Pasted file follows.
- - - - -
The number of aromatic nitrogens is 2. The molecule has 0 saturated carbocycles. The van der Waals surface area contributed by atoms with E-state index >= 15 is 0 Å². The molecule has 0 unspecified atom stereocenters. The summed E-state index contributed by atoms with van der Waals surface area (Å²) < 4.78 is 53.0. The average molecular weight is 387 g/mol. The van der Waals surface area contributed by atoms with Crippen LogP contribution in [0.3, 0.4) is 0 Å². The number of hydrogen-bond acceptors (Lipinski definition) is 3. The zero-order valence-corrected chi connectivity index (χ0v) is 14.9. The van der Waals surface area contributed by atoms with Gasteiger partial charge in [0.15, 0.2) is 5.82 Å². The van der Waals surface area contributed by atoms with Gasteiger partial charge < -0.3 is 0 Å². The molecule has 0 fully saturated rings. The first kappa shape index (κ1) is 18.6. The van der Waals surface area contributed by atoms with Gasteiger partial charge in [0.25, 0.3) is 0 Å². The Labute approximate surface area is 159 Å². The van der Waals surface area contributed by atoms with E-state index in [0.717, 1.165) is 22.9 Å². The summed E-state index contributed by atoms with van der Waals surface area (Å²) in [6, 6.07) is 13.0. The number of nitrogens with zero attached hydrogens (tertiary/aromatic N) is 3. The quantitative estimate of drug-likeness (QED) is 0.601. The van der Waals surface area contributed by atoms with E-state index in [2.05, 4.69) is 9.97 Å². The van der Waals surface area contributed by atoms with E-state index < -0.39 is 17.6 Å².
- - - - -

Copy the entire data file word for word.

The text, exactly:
The number of aromatic nitrogens is 2. The molecule has 0 saturated carbocycles. The van der Waals surface area contributed by atoms with E-state index >= 15 is 0 Å². The molecule has 0 unspecified atom stereocenters. The summed E-state index contributed by atoms with van der Waals surface area (Å²) < 4.78 is 53.0. The average molecular weight is 387 g/mol. The van der Waals surface area contributed by atoms with Crippen LogP contribution in [0.3, 0.4) is 0 Å². The number of hydrogen-bond acceptors (Lipinski definition) is 3. The zero-order valence-corrected chi connectivity index (χ0v) is 14.9. The van der Waals surface area contributed by atoms with Gasteiger partial charge in [0.15, 0.2) is 5.82 Å². The van der Waals surface area contributed by atoms with Gasteiger partial charge < -0.3 is 0 Å². The molecule has 0 fully saturated rings. The first kappa shape index (κ1) is 18.6. The van der Waals surface area contributed by atoms with Gasteiger partial charge in [0.25, 0.3) is 0 Å². The Labute approximate surface area is 159 Å². The van der Waals surface area contributed by atoms with E-state index in [0.717, 1.165) is 22.9 Å². The summed E-state index contributed by atoms with van der Waals surface area (Å²) in [6, 6.07) is 13.0. The number of nitrogens with zero attached hydrogens (tertiary/aromatic N) is 3. The quantitative estimate of drug-likeness (QED) is 0.601. The van der Waals surface area contributed by atoms with E-state index in [2.05, 4.69) is 9.97 Å². The van der Waals surface area contributed by atoms with E-state index < -0.39 is 17.6 Å².